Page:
SETHI: And if you’re feeling any kind of hesitation, remember – self-pleasure is healthy, loving and great.

KAHN: Pleasure, sex, masturbation and relationships are some of the things that we learn so little about, and yet we’re expected to just know. Some of the myths around self-pleasure that I hear a lot are that it doesn’t count as sex, that it’s dirty, that it’s only to be had when you’re not having partnered sex or even that it’s a criticism of the partnered sex.

SETHI: And what would that new message be, then?

KAHN: For me, the first step is just curiosity, right? It’s – why do I think this? Who taught me this? Do I think this? Do I want this to be a narrative in my life? Is this narrative and is this story working for me?

STUBBS: Masturbation has a lot of stigma around it because it’s never really talked about in society in a positive way. But it’s completely natural, and it’s not dirty or shameful. It’s a completely normal, natural thing you can do.

SETHI: Touch and pleasure are part of what it means to be human, which brings us to takeaway four – as you build or deepen your relationship with yourself, be open to trying new things.

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KAHN: Using your hands or your own body can allow for a level of control. And there’s certainly something very intimate around touching yourself with your hand or touching yourself with a part of your body, however that looks for you. And there’s also something that can be really exciting in the newness of a toy, something different than what your own hand can provide.

SETHI: Humans have been using sex toys since the Ice Age. This isn’t new. They’re a great way to enhance pleasure, which is why Dr. Megan dedicates an entire section of her book to them.

STUBBS: There are many amazing value-priced sex toys that are totally accessible. So I really recommend seeking out reviews from people – there’s lots online you can find – and just trying some out. Don’t break the bank on one toy and then be like, I hate this. If you get a couple of value-priced toys, you know, different styles, you can just try them out and see what you like.

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STUBBS: I think one of the most classic toys is a vibrator. So that’s a really great place to start because it’s such a versatile toy – something that’s like a wand vibrator or a Pebble or a bullet vibrator is, you know, small, unobtrusive, not confronting. There are a variety of strokers that you can put over your penis and use to stroke with that. There are even some that do it on their own – auto-suckers, like, those – that’s what technology has done for us today (laughter).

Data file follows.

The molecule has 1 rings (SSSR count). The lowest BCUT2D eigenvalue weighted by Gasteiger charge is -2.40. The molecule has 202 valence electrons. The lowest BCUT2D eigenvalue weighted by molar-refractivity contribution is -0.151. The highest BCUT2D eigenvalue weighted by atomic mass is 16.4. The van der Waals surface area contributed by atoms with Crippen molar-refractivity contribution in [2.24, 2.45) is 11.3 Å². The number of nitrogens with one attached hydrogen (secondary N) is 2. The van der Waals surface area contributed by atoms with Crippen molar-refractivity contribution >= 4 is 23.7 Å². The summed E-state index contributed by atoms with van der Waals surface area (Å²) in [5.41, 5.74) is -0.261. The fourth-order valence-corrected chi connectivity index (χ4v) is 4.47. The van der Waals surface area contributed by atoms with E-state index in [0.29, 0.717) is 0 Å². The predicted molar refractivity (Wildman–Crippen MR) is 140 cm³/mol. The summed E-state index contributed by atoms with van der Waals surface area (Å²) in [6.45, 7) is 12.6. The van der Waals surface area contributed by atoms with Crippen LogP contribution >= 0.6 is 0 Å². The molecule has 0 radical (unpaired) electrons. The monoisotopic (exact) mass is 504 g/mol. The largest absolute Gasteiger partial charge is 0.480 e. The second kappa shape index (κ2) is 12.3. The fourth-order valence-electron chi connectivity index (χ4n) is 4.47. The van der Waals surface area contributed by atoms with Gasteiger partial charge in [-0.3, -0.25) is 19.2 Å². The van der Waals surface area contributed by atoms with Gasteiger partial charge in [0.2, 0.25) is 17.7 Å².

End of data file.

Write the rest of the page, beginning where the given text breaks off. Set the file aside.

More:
SETHI: So, I mean, a cornucopia of delight is basically what you’re saying.

STUBBS: Honestly, if there’s something you’re into, there’s probably a toy for that.

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KAHN: Ultimately, your choice to use toys or not comes down to what is of interest to you. Just do what works for you.

SETHI: That might mean stimulating yourself to orgasm.

STUBBS: For many, it’s an intense building of pleasure and pressure, and then there’s a release. So boom – mountaintop.

SETHI: But that isn’t the only way to feel good.

KAHN: I find that when we put too much pressure on orgasms, we’re also putting too much pressure on sex. If that is the end goal for you, awesome. And if that is one part of the process that you may or may not make it to or don’t want to get to or want to play with and flirt with in different ways, that’s also great.

SETHI: This is, to me, one of the most beautiful things about this story – the permission to feel good. We deserve pleasure. And especially in these hard times, it feels really important to celebrate it.

STUBBS: This is the vessel that’s carried you through life, carried you through a pandemic. And, you know, this is something that’s also able to bring you pleasure. So even if you hate the skin that you live in, look what just happened – this skin that you don’t like gave you some amazing pleasure. So if you’re not grateful for that, like, what’s going on? You know, come at your body at a place of respect.

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SETHI: Respect is the cornerstone of adrienne maree brown’s work. She explores pleasure as a path to self-love and a conduit to collective change

BROWN: In pleasure activism, I quote a friend of mine who said, when I’m happy, it’s good for the world. When I am happy, it is good for the world.

SETHI: That leads us to takeaway five – pleasure is powerful and goes far beyond the erotic. Finding pleasure within ourselves can and should extend out into the world.

BROWN: So much of the way our society is currently constructed is to live from the outside in – right? – from the outside perspective. Someone’s telling us what to fix, that we don’t have enough, that we’re not thin enough, that we’re not pretty enough, that we don’t deserve, we don’t deserve, we don’t deserve, and we should be spending money so that we can improve ourselves to somehow deserve.

SETHI: Self-pleasure reminds us that we don’t have to settle.